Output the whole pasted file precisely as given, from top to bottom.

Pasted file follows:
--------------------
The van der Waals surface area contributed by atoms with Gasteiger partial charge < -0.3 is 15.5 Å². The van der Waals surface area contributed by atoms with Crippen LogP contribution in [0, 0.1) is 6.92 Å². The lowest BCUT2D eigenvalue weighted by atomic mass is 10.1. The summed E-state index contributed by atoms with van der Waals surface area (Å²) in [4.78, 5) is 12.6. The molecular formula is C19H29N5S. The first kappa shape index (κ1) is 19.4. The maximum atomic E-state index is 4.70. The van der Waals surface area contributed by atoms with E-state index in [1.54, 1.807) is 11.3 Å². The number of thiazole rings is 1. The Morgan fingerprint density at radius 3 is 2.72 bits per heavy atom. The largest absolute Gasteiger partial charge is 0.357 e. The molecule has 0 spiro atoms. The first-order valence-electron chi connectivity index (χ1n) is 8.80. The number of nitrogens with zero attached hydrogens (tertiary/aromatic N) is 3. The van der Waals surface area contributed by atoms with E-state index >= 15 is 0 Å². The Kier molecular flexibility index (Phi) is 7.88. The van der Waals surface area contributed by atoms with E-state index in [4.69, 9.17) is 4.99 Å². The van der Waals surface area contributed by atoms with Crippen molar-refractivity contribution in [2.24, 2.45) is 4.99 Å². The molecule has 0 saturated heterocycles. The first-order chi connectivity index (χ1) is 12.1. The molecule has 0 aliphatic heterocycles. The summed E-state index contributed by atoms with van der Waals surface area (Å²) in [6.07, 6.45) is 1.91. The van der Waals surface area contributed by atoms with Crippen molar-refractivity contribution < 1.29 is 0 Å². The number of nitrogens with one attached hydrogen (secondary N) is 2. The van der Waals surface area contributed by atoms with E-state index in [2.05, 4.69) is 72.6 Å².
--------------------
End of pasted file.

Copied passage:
The van der Waals surface area contributed by atoms with Gasteiger partial charge < -0.3 is 15.5 Å². The van der Waals surface area contributed by atoms with Crippen LogP contribution in [0, 0.1) is 6.92 Å². The lowest BCUT2D eigenvalue weighted by atomic mass is 10.1. The summed E-state index contributed by atoms with van der Waals surface area (Å²) in [4.78, 5) is 12.6. The molecular formula is C19H29N5S. The first kappa shape index (κ1) is 19.4. The maximum atomic E-state index is 4.70. The van der Waals surface area contributed by atoms with E-state index in [1.54, 1.807) is 11.3 Å². The number of thiazole rings is 1. The Morgan fingerprint density at radius 3 is 2.72 bits per heavy atom. The largest absolute Gasteiger partial charge is 0.357 e. The molecule has 0 spiro atoms. The first-order valence-electron chi connectivity index (χ1n) is 8.80. The number of nitrogens with zero attached hydrogens (tertiary/aromatic N) is 3. The van der Waals surface area contributed by atoms with E-state index >= 15 is 0 Å². The Kier molecular flexibility index (Phi) is 7.88. The van der Waals surface area contributed by atoms with E-state index in [4.69, 9.17) is 4.99 Å². The van der Waals surface area contributed by atoms with Crippen molar-refractivity contribution in [2.24, 2.45) is 4.99 Å². The molecule has 0 saturated heterocycles. The first-order chi connectivity index (χ1) is 12.1. The molecule has 0 aliphatic heterocycles. The summed E-state index contributed by atoms with van der Waals surface area (Å²) in [6.07, 6.45) is 1.91. The van der Waals surface area contributed by atoms with Crippen molar-refractivity contribution < 1.29 is 0 Å². The number of nitrogens with one attached hydrogen (secondary N) is 2. The van der Waals surface area contributed by atoms with E-state index in [2.05, 4.69) is 72.6 Å².